A proposed update of EU law to make environmental impact assessments clearer, ensure they take account of biodiversity and climate change and involve the public, was backed by the European Parliament on Wednesday. This update, already informally agreed with the Council of Ministers, also aims to ensure that development project authorisations are not influenced by conflicts of interest.
Around 200 types of project are covered by the Environmental Impact Assessment directive (EIA) – from bridges, ports, motorways and landfill sites to intensive rearing of poultry or pigs.
“Despite strong resistance from several member states, Parliament achieved its aim of raising quality standards to protect human health and the environment better. Governments will have to take these standards into account in order to make informed decisions. The agreement we negotiated was backed by key environmental NGOs”, said MEP Andrea Zanoni (ALDE, IT), who is steering the legislation through Parliament.
Assessments will have to take account of new environmental factors such as biodiversity and climate change. The new rules will also make assessment methods clearer, facilitate public participation via a central web portal and include beefed-up rules to prevent conflicts of interest and restrict exemptions.
Conflicts of interest
To ensure objectivity, EU member states will have to operate a “functional separation” between the competent authority and the project developer. Assessment reports would also have to provide new information, e.g. on cumulation of projects, to prevent developers from splitting big projects into smaller ones so as to stay below thresholds, and on hydro-morphological changes.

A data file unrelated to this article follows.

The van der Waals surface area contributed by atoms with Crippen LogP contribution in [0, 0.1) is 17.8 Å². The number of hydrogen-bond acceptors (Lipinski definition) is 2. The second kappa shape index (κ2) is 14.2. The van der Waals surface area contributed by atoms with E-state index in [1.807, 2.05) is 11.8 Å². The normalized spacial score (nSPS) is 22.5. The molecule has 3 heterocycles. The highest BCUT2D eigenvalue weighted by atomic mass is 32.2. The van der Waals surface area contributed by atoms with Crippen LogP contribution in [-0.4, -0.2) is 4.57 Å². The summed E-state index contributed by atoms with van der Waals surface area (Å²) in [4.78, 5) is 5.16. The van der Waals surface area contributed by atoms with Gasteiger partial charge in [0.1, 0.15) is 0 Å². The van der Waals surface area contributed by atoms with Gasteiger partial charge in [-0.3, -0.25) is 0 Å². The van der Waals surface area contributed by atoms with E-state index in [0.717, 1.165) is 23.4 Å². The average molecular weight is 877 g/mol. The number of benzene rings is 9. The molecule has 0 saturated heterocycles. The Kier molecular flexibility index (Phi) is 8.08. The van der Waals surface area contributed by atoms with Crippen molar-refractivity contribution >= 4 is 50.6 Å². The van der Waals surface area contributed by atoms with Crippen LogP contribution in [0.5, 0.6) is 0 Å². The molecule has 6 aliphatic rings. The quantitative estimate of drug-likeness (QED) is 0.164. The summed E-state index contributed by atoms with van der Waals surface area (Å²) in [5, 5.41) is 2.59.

Despite Parliament’s requests, mandatory environmental impact assessments for the extraction and exploration of shale gas, regardless of the expected yield, were not included in the legislation. However, new aspects of gas projects will have to be taken into account, notably the risks to human health due to water contamination, use of soil and water as well as the quality and regenerative capacity of water underground. If member states conclude that no assessment is needed, then they will have to state the reasons why.
The Environmental Impact Assessment Directive applies to both public and private projects. It sets out criteria inter alia for the information that must be submitted to national authorities for a project to be assessed for approval. In 2005-2008, the average number of environmental impact assessments carried out in the EU ranged from 15,000 to 26,000 per year.
The agreed text was approved by 528 votes to 135, with 15 abstentions. The Council of Ministers is to vote on the file in the coming weeks.